Michigan mother Erin Lee feels like she is fighting a never-ending battle with the state of Michigan.
Her family’s troubles started in 2012 when their apartment burned down. Investigators first suspected her 11-year-old son Collyn started the fire. He was questioned extensively by police before officials determined an electrical fire in the wall was to blame. Lee’s family had to relocate, which of course meant her children had to attend new schools.
Young Collyn had a rough time adjusting to his new school. He has been treated for a mood disorder and ADHD for years, and requires special attention in class. The process of getting him an individualized education plan (IEP) took months, and in the meantime Collyn was struggling to behave in the classroom.
Problems ensued. He was sent home from school at least 20 times over a six month span from December 2012 - June 2013. Each time Collyn was sent home, Lee had to drop what she was doing – even if she was at work -- and pick him up. She was frustrated by the school’s failure to find ways to discipline Collyn other than sending him home.
Collyn finally got his IEP in May. Days later, he was involved in an incident with a teacher at his school. The teacher allegedly picked him up and carried him by his arm before dropping him to the ground and saying “I don’t have to deal with this.”
A law enforcement liaison to the school asked to speak with Collyn following the incident. Lee agreed, but warned the liaison that Collyn was nervous about speaking with the police ever since he was questioned by them following the apartment fire.
Collyn had a mental meltdown during the interview. The liaison responded to his breakdown by taking a drastic measure. Collyn, just 10-years-old at the time, was charged with disrupting the public. Prosecuting attorneys said the charge would help Collyn get his IEP, failing to realize he already had one.
“They filed charges against a 10-year-old boy,” Lee told Opposing Views. “That’s drastic. I don’t see how that would help him. All of this is still on his record.”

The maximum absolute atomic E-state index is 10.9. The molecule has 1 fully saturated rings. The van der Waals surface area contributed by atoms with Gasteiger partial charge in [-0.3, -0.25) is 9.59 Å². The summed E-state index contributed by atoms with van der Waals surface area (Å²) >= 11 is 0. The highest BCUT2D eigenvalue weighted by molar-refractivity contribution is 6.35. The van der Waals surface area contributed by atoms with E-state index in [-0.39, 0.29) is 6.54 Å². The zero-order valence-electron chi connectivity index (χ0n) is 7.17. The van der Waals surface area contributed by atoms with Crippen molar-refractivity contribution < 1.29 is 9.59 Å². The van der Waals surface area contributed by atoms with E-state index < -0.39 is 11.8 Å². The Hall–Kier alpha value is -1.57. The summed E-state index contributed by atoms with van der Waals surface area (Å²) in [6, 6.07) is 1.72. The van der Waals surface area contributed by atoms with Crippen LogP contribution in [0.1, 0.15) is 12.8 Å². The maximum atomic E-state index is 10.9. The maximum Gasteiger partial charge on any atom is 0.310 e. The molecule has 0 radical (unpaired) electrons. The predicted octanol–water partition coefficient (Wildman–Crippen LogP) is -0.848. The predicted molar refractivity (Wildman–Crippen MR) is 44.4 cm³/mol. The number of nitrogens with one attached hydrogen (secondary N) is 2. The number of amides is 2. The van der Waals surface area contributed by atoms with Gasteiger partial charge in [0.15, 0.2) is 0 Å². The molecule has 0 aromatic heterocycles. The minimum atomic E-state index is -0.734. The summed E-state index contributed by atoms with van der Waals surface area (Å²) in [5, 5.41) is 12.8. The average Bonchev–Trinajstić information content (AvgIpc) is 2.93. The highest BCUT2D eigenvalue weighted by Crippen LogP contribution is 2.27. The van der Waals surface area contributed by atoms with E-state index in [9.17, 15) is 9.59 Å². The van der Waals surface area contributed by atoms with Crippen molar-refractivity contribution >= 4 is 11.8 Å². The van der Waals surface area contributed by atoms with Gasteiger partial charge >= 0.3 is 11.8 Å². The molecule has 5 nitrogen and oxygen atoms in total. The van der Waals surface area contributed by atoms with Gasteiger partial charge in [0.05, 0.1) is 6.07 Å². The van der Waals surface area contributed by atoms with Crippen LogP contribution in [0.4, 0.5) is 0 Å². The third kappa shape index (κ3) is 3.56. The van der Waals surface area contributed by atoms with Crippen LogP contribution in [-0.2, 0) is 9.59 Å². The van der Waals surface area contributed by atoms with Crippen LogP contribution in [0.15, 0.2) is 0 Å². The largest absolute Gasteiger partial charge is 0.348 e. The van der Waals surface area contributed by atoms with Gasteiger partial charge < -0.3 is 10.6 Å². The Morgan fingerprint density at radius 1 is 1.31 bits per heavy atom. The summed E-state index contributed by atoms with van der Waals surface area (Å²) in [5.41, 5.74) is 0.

Lee’s struggles don’t end there. She was called to pick Collyn up from school on yet another day on which administrators decided to send him home. Unlike so many times before, Lee wasn’t able to make it to his school that day. But instead of simply watching Collyn until the end of the day, the school called Michigan Child Protective Services and reported the incident. The school said Lee refused to pick her son up.
Lee was placed on the Michigan CPS neglectful parents list following the report. She was stunned.
“The school wanted me to come pick him up every time he had even the slightest meltdown,” she said. “Their answer was always to send him home, which just enables his behavior. [On that day] I told them I didn’t have a way to come and get him. They called CPS and said I refuse to come get him. Now I’m on the registry list for neglectful parents in Michigan.”
The move feels like an insult to the mother who has been struggling for years to get her son help in school.
“There’s no reason CPS should be telling me I’m negligent,” she said. “I’ve been the one trying to get him taken care of. I’ve been fighting so hard, for so long, to get him the help he needs.”